Board of Directors
Bob Sallinger is the conservation director for Portland Audubon, where his current responsibilities include directing local, regional, and nation conservation policy initiatives, wildlife research initiatives, the Backyard Habitat Certification Program, and Wildlife Care Center. Bob’s passion for conservation was developed early exploring the woods of Massachusetts and later on solo hikes from Mexico to Canada on the Pacific Crest Trail and from Canada to Southern Colorado on the Continental Divide. Bob has a B.A. in Biology from Reed College and a J.D. from Lewis and Clark Law School. He also serves as an adjunct professor of law at Lewis and Clark Law School. He lives in Northeast Portland with his wife Elisabeth Neely, three children and an assortment of critters including dogs, cat, goats, pigeons, chickens and a hedgehog.
Kelly Peterson is the senior vice president of state affairs for The Humane Society of the United States. Kelly drives and directs the state legislative strategic priorities and oversees the grassroots, engagement and outreach programs for The HSUS. Kelly has a long history of animal advocacy in Oregon, including successful efforts to include animals in disaster planning, ban "canned" and internet hunting, ban possession of exotic animals as pets, and increase penalties for attending and participating in staged animal fighting. Kelly also helped lead the fight to regulate puppy mills, make Oregon the first state to ban the confinement of breeding pigs in gestation crates and pass one of the toughest anti-tethering laws in the country. In addition to her work for The HSUS, Kelly co-founded Fences for Fido, an all-volunteer non-profit that reaches out to families with dogs living outdoors on chains and provides a free fence, spay/neuter, and a new doghouse for each dog.
Brian Posewitz is an attorney by trade who now works as a staff attorney for a river conservation organization. In addition to serving on the board, Brian manages the day-to-day administration of Humane Voters Oregon. He has also volunteered with other organizations over the years to help advocate for animal welfare. In his spare time, Brian plays tennis and golf and enjoys the great outdoors. He lives in Portland and has a dog named Kaya.
Rajesh K. Reddy
Raj Reddy teaches animal law at the Center for Animal Law Studies at Lewis & Clark Law School, where he also directs the world's first and only advanced degree program in animal law. Prior to his current position, Raj clerked at the Animal Legal Defense Fund's Criminal Justice Program, worked at Human Rights Law Network in New Delhi, and served as Co-Editor in Chief of the Animal Law Review. With a background in English, Raj enjoys writing, reading, and the spoken word.
Emily Creer AhYou
Emily Creer AhYou has been active in the animal welfare movement for over twenty years. She has volunteered her time and financial support for various environmental and animal protection organizations. Emily has a wide variety of office experience, having worked for the Portland State University Foundation, Protect Pets and Wildlife, In Defense of Animals Africa, local veterinary hospitals, and currently managing the office of her husband's dental practice in Oregon City. Emily has a Bachelor of Science degree in history from P.S.U. and has worked as a site interpreter for the Oregon Historical Society. She lives in the Portland area with her husband, three cats and two dogs.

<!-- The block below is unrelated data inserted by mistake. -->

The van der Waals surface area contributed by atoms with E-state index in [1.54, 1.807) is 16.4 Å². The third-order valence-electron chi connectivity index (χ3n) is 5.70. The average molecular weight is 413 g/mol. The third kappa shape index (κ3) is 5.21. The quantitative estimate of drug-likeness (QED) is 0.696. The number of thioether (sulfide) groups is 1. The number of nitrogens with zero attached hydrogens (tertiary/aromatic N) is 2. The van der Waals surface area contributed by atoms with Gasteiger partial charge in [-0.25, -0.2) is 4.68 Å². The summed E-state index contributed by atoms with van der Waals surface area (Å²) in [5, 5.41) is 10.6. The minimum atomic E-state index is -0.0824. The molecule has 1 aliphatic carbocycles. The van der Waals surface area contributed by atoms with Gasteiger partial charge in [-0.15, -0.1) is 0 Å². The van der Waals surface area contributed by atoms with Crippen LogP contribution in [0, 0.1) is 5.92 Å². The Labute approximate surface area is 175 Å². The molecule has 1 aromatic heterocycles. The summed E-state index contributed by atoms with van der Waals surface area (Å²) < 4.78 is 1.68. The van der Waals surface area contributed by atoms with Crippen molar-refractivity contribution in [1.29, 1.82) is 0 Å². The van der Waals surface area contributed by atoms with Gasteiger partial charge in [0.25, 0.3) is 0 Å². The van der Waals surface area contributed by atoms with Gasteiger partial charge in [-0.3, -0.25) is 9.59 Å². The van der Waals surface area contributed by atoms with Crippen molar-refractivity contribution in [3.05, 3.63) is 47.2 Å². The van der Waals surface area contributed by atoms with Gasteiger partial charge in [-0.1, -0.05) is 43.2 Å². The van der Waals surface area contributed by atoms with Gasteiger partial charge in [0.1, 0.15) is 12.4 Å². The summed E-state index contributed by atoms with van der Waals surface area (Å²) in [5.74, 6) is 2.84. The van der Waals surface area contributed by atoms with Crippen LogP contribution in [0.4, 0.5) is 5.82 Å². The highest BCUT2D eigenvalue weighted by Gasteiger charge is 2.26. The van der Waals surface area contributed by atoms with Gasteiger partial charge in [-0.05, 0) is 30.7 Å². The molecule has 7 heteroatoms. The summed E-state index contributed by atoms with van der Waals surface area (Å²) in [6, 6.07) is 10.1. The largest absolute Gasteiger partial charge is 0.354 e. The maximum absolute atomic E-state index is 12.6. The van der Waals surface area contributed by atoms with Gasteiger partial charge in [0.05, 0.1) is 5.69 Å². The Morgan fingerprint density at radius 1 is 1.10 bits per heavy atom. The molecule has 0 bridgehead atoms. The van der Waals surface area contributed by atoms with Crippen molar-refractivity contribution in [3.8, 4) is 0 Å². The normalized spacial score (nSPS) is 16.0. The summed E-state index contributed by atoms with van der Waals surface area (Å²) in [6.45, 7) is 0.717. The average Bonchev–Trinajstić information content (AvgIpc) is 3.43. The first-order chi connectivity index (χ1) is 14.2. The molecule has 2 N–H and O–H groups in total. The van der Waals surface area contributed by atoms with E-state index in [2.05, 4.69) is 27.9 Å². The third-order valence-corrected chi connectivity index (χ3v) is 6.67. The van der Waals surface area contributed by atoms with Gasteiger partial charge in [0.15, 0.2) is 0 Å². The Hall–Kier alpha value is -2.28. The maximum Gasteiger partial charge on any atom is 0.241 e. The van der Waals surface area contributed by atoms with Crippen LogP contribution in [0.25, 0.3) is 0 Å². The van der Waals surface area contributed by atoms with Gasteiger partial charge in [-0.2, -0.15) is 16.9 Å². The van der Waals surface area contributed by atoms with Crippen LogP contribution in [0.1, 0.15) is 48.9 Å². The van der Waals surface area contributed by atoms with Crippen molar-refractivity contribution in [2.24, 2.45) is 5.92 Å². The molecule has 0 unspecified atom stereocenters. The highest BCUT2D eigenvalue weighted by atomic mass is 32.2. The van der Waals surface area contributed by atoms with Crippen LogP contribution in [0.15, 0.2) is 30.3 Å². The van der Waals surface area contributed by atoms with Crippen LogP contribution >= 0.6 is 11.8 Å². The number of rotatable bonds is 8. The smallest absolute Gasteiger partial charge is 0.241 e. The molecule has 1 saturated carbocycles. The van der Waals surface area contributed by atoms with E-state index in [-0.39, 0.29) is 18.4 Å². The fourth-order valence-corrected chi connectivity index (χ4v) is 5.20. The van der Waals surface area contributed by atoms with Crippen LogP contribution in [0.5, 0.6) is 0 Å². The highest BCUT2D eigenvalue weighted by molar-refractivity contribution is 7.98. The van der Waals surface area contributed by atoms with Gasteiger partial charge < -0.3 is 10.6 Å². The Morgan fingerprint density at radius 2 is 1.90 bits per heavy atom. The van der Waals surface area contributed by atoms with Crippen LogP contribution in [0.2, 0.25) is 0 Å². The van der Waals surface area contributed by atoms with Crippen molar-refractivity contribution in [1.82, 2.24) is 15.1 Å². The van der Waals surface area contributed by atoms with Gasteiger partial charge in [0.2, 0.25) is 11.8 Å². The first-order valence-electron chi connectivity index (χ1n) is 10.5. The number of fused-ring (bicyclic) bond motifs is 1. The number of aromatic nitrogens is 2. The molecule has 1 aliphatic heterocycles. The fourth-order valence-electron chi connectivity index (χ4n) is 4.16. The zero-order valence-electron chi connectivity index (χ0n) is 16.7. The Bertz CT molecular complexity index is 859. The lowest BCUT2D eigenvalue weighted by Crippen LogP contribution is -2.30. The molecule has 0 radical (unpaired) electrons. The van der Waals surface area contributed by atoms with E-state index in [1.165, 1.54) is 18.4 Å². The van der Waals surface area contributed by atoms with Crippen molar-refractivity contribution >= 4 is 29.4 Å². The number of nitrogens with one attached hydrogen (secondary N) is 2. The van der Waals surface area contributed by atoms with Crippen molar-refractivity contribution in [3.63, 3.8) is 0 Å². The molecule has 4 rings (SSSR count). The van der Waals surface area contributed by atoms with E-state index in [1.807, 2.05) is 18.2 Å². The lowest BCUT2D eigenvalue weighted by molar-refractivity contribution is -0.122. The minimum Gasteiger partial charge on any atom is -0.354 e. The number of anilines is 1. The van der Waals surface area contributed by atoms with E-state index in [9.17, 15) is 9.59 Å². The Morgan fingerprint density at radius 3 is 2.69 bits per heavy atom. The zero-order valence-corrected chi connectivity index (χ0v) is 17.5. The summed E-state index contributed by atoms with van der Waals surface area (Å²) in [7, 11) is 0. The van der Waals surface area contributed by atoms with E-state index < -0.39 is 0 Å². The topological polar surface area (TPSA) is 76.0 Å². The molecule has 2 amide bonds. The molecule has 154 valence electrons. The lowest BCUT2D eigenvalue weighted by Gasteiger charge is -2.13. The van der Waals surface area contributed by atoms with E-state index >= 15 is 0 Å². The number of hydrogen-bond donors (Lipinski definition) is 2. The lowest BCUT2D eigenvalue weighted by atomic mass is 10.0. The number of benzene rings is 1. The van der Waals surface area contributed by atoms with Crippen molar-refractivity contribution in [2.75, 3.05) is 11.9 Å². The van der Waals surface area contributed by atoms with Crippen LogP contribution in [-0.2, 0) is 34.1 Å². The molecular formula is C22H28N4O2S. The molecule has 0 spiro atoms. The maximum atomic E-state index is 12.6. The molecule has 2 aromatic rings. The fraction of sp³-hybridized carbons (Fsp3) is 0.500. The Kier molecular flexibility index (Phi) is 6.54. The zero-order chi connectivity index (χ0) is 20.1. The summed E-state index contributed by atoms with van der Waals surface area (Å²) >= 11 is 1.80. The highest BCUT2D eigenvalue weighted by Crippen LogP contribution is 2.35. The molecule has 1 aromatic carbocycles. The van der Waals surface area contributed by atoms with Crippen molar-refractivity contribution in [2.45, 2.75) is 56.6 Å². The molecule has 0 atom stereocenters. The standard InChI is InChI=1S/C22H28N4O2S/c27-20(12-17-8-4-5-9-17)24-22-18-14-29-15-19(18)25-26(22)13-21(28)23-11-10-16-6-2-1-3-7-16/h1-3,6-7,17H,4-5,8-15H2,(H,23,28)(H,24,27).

Jennifer Hauge is the Legislative Affairs Manager for the Animal Legal Defense Fund where she works on passing bills that improve the lives and advance the interests of animals in states across the country. Jennifer has gotten very involved with the animal welfare movement over the past several years, becoming a top signature gatherer for Measure 100, the 2016 ballot initiative to stop the trafficking of endangered species parts in Oregon, lobbying for the Humane Society of the United States, volunteering at local farm sanctuaries, leafleting for various veg awareness efforts, and co-founding Cherry City Vegans, the Salem-area veg group. She lives in Salem with her husband and two adopted shelter dogs, Koa and Zephyr.
Priscilla Rader is an Oregon attorney and the education coordinator for the Animal Legal Defense Fund, where she plans and manages outreach and educational opportunities for law students, attorneys, and the general public. Priscilla is also chair-elect to the Oregon State Bar Animal Law Section and has been involved with animal advocacy for most of her life. She graduated from Lewis & Clark Law School in 2016 with a focus on animal law. Prior to that, Priscilla graduated from Pacific University with a B.A. in Philosophy: Ethics, Society, and Law with a special focus on animal ethics. Priscilla lives in Portland, Oregon with her Husband, Ryan, and their two rescues, Wesley the cat and Puff the bearded dragon.
Michael Greenblatt is a life-long animal advocate, and he works in local and state politics in Oregon. Specifically, he’s managed a City Council campaign in Portland, worked on the Governor’s re-election campaign, and was a Policy Advisor to a State Representative. During the 2019 legislative session, he played a role in the passage of the cage-free egg-laying hen bill. He was raised with lots of companion animals, and he’s also volunteered at several animal shelters and interned in the Federal Affairs department of the Humane Society of the United States in Washington, D.C. He’s originally from LA, but he went to college at the University of Puget Sound in Tacoma, WA.